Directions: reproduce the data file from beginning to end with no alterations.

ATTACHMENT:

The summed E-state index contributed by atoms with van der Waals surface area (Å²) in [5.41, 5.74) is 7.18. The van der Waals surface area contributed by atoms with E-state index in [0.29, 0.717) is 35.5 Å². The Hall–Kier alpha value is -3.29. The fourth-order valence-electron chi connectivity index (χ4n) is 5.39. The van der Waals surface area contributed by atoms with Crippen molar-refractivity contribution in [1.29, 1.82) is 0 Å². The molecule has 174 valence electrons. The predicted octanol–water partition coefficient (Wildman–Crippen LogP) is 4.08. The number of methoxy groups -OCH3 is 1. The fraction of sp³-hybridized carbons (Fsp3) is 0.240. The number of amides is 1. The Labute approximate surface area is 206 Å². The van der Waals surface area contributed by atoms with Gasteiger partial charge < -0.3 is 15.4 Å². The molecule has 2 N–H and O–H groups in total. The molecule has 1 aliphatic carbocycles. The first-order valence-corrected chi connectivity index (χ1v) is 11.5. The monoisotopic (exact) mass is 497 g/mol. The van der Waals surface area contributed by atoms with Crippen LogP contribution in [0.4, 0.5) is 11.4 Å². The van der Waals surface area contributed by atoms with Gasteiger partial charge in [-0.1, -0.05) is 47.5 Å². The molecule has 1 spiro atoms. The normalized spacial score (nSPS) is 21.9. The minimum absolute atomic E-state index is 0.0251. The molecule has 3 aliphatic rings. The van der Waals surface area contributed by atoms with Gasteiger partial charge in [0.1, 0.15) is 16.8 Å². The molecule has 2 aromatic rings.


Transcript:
The summed E-state index contributed by atoms with van der Waals surface area (Å²) in [5.41, 5.74) is 7.18. The van der Waals surface area contributed by atoms with E-state index in [0.29, 0.717) is 35.5 Å². The Hall–Kier alpha value is -3.29. The fourth-order valence-electron chi connectivity index (χ4n) is 5.39. The van der Waals surface area contributed by atoms with Crippen molar-refractivity contribution in [1.29, 1.82) is 0 Å². The molecule has 174 valence electrons. The predicted octanol–water partition coefficient (Wildman–Crippen LogP) is 4.08. The number of methoxy groups -OCH3 is 1. The fraction of sp³-hybridized carbons (Fsp3) is 0.240. The number of amides is 1. The Labute approximate surface area is 206 Å². The van der Waals surface area contributed by atoms with Gasteiger partial charge < -0.3 is 15.4 Å². The molecule has 2 N–H and O–H groups in total. The molecule has 1 aliphatic carbocycles. The first-order valence-corrected chi connectivity index (χ1v) is 11.5. The monoisotopic (exact) mass is 497 g/mol. The van der Waals surface area contributed by atoms with Crippen LogP contribution in [0.4, 0.5) is 11.4 Å². The van der Waals surface area contributed by atoms with Gasteiger partial charge in [-0.1, -0.05) is 47.5 Å². The molecule has 1 spiro atoms. The normalized spacial score (nSPS) is 21.9. The minimum absolute atomic E-state index is 0.0251. The molecule has 3 aliphatic rings. The van der Waals surface area contributed by atoms with Gasteiger partial charge in [0.1, 0.15) is 16.8 Å². The molecule has 2 aromatic rings.